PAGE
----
Yesterday I finally had the chance to play-test Arrowflight 2E. This game is one of the finest fantasy role-playing games I’ve had the opportunity to game-master. Arrowflight offers just the right amount of game-world fluff. It’s there, but its kept to a minimum so as not to infringe on any game-master ideas. Arrowflight offers a world, or perhaps a foundation, but demands that the game-master sharpen the edges to fit personal tastes. This is perhaps what most impressed me about Arrowflight from the start. Forums have deemed Arrowflight an “alternate fantasy” game, but without knowing exactly what that means, I will say that this game is freshly imaginative across the board; player races, magic system, monsters, etc. If you don’t mind something a bit unusual, and can appreciate a tinge of anime-influence you’ll probably really dig the setting. Arrowflight claims that it is a game of “cinematic grittiness,” which I think attests to the game’s surprisingly dark undercurrent. One of the undead creatures is particularly horrendous, I can’t remember the last time I was legitimately disturbed participating in a fantasy RPG (which I intend purely as a compliment by the way). The system is solid and thankfully simple with an impressive amount of depth if one wants to get into it. But usually 2d6 is the standard roll over the course of play.

 [Artist: Gustave Dore depicting S. Coleridge’s, Rime of the Ancient Mariner] The game allows for a tremendous amount of creativity and inspiration. I’m particularly fond of Arrowflight’s focus on a breadth of martial arts styles, something I will miss in other combat centric games I play. If you are looking to play a particularly inventive and fast-paced fantasy game with excellent character building options you’ll be missing out if you overlook Arrowflight. Even if you are someone who demands a lot of specifics and detail at the game-table, this is a game that will probably appeal to you also. This game practically begs to be played in a sandbox style.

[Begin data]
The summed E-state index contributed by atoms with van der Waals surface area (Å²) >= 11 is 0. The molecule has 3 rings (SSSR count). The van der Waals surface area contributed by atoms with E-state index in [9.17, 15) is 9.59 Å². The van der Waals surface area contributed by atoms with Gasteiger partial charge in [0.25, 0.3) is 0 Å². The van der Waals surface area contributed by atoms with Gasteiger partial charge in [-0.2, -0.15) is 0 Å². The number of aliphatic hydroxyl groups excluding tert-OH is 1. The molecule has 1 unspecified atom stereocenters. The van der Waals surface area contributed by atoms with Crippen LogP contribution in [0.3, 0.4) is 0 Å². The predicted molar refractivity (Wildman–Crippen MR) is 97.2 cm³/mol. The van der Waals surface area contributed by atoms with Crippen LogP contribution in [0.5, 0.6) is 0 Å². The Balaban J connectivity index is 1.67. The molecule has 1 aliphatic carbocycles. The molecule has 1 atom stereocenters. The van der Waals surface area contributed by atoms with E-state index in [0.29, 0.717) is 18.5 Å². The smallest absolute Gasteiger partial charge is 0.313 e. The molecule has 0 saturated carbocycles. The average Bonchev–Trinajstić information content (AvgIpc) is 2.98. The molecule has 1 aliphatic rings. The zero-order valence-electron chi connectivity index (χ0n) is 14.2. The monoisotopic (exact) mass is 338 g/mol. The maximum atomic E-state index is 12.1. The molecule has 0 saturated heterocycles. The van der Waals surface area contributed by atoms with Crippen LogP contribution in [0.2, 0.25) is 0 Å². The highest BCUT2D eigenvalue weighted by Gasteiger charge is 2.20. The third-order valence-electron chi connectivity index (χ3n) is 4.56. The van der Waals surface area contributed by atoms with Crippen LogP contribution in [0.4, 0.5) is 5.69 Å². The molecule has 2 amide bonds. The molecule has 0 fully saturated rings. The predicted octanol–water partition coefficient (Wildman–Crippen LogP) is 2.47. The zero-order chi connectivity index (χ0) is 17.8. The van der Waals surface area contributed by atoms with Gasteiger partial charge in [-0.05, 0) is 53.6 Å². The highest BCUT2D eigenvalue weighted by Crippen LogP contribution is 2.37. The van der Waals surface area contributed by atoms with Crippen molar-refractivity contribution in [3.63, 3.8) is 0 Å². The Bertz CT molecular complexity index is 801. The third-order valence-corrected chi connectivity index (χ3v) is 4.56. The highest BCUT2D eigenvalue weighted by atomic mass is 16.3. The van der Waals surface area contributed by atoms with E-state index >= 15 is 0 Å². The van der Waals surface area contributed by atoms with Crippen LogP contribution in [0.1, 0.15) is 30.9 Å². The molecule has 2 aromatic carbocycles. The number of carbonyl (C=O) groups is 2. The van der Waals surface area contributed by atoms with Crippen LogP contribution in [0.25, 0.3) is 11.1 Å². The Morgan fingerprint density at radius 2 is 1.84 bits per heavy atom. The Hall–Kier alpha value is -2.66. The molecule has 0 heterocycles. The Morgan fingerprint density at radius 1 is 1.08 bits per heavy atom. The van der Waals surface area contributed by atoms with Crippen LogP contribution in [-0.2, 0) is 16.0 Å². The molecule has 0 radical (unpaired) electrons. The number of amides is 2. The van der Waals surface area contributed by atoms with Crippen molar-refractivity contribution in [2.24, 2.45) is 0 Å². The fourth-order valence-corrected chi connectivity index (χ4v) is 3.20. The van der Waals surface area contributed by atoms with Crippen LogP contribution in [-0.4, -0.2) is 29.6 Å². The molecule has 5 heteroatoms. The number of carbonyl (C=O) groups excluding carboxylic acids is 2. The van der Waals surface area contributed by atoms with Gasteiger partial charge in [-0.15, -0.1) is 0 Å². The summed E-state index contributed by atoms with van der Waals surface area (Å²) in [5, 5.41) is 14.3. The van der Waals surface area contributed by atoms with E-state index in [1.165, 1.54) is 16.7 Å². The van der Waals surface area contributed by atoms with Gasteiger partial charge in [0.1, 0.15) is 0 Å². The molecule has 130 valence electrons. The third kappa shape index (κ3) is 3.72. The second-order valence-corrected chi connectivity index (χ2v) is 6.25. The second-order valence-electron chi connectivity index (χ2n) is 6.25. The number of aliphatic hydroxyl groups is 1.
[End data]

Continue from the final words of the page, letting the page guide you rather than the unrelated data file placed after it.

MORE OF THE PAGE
Arrowflight offers plenty of tables, including an especially impressive adventure generating one. In our game thus far, a pirate’s ghost has united the PC’s to find an ancient treasure that their blood claims inheritance to. And yet, the character’s are not sure they fully trust their damned patron. It didn’t take  long before our session took on the form of a “sandbox,” with the characters steadily moving towards their overarching goal of finding the treasure, but with no shortage of “side-quests.” But if the heroes continue to push their luck in the “Dark Lands” they’ll soon have to decide between siding with a band of war-worn savage elves, a nefarious goblin necromancer, or the islands ruthless colonial presence. Regardless of the choice, enemies will be made… I hope to turn this game into an ongoing campaign. I’ve always wanted to run a fantasy-pirate game. Play of the Session goes to the character Vinny, who always managed to pull the proverbial rabbit out of the hat just when the group needed it most, and yet with such unexpected mobster-gusto.